Oracle OpenWorld, the annual customer conference of the leading database vendor, took on a different format with a more disciplined approach this year.
Keynotes were shorter, messaging more pointed (mostly on customer successes) and emphasis on core products, partners and startups were unmistakable.
Day one was filled with a host of product previews, announcements as well as a compact keynote from its co-founder and CTO Larry Ellison, who has had his share of long and meandering monologues over the past 20 years headlining Oracle OpenWorld.
This year was different. His keynote on Gen 2 Cloud, which lasted a little over an hour, focused on bullet-proofing the security aspects of the Oracle Cloud Infrastructure and the robotic characteristics of its Autonomous Database with heavy emphasis on nothing to learn and nothing to do. It simply runs on its own through automatic patching and tuning, all without the help of any human intervention.
The two points actually reinforce each other because with automation being a key attribute of OCI, its security would be better managed with the elimination of manual errors. Additionally, Oracle Autonomous Database, which still runs on actual Exadata boxes especially for customers that want a hosted version at their data centers, will go completely virtual in 2019.
That will result in sharply lower costs for customers to run the Autonomous Database considering the fact that it would reduce the need of DBAs and OCI is putting the software on AMD-based servers, which are going to be 50% cheaper than current Intel-based systems.
The question is whether Autonomous Database and OCI need to be packaged together in order to achieve the dual objective of adding value while cutting prices. For the time being, that seems to be the case as Ellison has done his part stressing in his demo the affordability of Autonomous Database running on OCI to the degree of being anywhere from 100x faster to 80x cheaper than the Aurora Database or Redshift Data Warehouse running on AWS.
One of the major announcements at Oracle OpenWorld was the unveiling of Oracle Billing Management, which is the vendor’s first major attempt to compete head-on against startups like Zuora, Aria Systems and FinancialForce, all of which have built a thriving business selling financial management apps that revolve around subscription management. Again, Oracle is bundling Billing Management as part of its ERP suite in order to continue adding features and delivering greater value in an integrated fashion.
Rondy Ng, Oracle senior vice president of ERP Cloud, said the same applies to its decision to add to its ERP Suite Intelligent Document Recognition, a machine-learning app that scans invoices automatically to detect anomaly. Compared with the Optical Character Recognition(OCR) feature that it OEMed from Hyland’s Brainware for its previous ERP releases, Oracle decided to invest in its own ML apps to achieve better accuracy. Again, Oracle is incorporating the new IDR feature into its ERP Cloud, which includes as many as 310 new features in a single quarterly update. Ng said it has no plan to sell IDR separately to compete with scores of point solutions that specialize in invoicing automation based on machine learning algorithms.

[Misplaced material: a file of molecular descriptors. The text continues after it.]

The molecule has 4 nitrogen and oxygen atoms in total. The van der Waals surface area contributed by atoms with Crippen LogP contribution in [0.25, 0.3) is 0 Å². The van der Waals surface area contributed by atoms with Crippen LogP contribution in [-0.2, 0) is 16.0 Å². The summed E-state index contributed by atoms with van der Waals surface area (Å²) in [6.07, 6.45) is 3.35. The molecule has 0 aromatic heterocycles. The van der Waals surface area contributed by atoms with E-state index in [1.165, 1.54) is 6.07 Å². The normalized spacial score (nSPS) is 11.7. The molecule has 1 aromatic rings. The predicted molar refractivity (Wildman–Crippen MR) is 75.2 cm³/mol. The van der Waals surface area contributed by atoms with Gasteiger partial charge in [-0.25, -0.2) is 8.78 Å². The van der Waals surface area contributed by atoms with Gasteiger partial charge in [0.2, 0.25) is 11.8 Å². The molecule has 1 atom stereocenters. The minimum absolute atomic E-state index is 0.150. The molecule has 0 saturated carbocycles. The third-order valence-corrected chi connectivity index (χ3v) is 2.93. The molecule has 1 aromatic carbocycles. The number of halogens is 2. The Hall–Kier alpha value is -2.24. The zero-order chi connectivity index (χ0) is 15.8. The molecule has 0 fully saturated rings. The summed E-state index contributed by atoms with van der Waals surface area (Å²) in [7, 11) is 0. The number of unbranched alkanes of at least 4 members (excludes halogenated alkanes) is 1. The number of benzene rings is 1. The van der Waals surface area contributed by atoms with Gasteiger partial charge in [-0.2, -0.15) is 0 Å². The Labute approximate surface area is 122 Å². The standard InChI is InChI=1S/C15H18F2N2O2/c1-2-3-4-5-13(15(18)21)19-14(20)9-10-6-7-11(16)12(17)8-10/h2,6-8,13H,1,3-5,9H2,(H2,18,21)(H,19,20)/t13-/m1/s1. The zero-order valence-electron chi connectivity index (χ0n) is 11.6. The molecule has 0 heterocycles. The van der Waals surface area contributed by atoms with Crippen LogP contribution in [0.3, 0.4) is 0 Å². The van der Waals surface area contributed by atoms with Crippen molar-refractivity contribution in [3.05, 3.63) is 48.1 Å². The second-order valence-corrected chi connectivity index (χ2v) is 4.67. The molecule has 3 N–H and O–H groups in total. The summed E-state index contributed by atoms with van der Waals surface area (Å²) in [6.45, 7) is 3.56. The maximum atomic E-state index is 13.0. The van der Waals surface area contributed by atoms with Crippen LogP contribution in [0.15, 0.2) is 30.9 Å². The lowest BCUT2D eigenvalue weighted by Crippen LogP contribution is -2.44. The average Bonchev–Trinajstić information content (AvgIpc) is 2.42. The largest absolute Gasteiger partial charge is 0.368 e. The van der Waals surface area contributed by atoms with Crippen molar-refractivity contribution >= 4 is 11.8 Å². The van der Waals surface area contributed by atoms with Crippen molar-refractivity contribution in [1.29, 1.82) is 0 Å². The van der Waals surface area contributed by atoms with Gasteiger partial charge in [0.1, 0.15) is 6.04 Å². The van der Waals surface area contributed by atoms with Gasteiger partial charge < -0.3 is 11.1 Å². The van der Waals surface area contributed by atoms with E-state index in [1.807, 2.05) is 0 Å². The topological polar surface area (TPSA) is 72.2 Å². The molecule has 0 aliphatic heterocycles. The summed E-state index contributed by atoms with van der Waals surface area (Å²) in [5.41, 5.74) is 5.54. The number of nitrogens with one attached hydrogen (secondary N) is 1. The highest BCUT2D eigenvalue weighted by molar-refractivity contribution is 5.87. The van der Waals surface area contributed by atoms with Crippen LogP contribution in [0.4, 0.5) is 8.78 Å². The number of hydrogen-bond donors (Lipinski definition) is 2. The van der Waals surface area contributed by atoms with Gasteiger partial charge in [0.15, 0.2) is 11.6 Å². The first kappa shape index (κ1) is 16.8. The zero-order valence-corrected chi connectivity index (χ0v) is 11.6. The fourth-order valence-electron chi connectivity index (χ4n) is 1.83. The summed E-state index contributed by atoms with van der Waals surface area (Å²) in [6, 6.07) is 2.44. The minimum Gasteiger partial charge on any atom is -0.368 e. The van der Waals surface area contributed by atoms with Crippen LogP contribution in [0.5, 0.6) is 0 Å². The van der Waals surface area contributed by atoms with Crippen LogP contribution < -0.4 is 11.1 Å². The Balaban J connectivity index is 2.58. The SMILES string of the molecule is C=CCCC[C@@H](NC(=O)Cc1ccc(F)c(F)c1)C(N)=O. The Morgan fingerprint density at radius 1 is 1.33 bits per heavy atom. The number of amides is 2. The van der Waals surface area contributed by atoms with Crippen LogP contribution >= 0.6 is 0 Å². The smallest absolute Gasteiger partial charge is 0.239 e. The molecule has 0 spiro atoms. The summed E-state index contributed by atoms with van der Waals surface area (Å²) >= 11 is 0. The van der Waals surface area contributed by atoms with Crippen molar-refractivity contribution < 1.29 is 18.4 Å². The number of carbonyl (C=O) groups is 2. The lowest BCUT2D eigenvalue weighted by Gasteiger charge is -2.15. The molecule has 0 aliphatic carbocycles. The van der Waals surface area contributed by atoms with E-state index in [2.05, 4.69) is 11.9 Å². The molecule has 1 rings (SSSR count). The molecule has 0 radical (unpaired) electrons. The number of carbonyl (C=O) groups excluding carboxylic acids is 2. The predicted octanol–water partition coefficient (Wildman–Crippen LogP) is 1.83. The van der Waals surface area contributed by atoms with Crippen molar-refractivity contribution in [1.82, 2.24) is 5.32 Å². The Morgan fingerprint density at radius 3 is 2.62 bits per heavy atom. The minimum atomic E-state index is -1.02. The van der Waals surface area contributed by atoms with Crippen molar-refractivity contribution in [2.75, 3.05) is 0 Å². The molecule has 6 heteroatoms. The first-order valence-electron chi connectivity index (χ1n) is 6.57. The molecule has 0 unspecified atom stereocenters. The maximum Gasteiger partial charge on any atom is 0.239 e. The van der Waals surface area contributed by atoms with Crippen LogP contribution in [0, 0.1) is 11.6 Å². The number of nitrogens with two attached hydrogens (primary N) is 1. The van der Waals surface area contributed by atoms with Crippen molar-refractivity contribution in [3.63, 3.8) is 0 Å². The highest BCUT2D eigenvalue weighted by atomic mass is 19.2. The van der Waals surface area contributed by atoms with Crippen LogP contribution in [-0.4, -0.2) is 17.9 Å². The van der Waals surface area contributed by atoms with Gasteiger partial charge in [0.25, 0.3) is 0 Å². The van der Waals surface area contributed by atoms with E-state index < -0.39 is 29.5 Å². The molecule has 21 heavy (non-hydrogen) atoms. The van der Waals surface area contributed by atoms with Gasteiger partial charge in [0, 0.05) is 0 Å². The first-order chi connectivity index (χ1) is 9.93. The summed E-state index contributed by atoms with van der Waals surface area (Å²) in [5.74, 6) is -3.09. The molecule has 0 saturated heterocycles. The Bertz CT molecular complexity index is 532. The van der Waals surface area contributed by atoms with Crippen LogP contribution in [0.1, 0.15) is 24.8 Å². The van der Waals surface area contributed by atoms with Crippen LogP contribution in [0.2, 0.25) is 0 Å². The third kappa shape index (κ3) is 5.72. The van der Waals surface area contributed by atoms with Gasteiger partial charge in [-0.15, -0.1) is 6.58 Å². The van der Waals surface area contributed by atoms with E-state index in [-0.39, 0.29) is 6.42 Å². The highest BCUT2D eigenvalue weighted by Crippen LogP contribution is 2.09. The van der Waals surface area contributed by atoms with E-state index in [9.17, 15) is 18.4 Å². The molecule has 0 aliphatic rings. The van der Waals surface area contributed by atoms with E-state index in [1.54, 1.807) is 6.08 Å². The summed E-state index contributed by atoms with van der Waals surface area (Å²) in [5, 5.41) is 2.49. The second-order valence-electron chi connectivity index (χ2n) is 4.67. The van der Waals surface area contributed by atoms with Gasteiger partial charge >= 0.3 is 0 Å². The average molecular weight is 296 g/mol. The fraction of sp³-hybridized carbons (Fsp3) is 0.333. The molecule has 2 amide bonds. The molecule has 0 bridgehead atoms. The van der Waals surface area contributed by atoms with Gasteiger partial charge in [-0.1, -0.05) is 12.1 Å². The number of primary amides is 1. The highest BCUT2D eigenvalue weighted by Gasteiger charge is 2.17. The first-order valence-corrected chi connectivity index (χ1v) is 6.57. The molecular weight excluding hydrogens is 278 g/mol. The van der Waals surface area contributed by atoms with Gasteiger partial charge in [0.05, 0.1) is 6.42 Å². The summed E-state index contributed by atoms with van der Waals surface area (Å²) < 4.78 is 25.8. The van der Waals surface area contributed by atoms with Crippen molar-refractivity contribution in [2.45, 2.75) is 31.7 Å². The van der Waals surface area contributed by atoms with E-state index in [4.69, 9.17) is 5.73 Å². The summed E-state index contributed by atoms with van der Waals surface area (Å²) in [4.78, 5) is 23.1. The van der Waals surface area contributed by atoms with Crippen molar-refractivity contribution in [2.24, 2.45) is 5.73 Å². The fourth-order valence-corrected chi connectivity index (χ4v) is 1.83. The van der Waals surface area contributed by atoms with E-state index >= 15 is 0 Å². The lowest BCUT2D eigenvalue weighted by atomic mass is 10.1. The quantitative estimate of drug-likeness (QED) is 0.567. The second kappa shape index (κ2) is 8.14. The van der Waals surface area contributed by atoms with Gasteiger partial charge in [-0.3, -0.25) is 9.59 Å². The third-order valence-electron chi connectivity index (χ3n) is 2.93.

In Human Capital Management, Chris Leone, senior vice president of development who runs Oracle HCM Cloud, has an identical approach by packing in many new features into its HCM apps in hopes of steering its on-premise customers to upgrade, while ensuring those already committed to keep increasing the consumption of its products and new features. Among Oracle HCM enhancements are HCM Experience Design Studio for customizing the look and feel of mobile HCM apps and Location Based Access Control for safeguarding the provisioning of sensitive HR data to mobile users.
To be sure, Oracle is taking the page from Amazon’s playbook of constantly adding value and cutting prices. The question is whether it can inflict the same pain to Amazon as the latter has done to others including Oracle in the Cloud infrastructure space.
In a Q&A session with industry analysts, Mark Hurd, CEO of Oracle, reaffirmed his stance that Oracle would win in the Cloud by 2025 because of its ability to accelerate Cloud migration among its installed base of 20,000+ ERP customers, not including the 7,000 clients that have already done so and the 15,000+ midmarket accounts that it has acquired from NetSuite.
Certainly, Oracle has a good shot winning the Cloud apps market given its upgrade momentum and the dominance of NetSuite in the mid-market ERP segment.
On the other hand, Oracle faces an uphill battle against incumbents like Amazon, Google, IBM and Microsoft in the IaaS and PaaS market segments where product bundles and pricing pressures are going to be brutally competitive.
Perhaps, the fact that this year’s Oracle OpenWorld looks and feels so different underscores its assumption that the future is going to be anything but business as usual.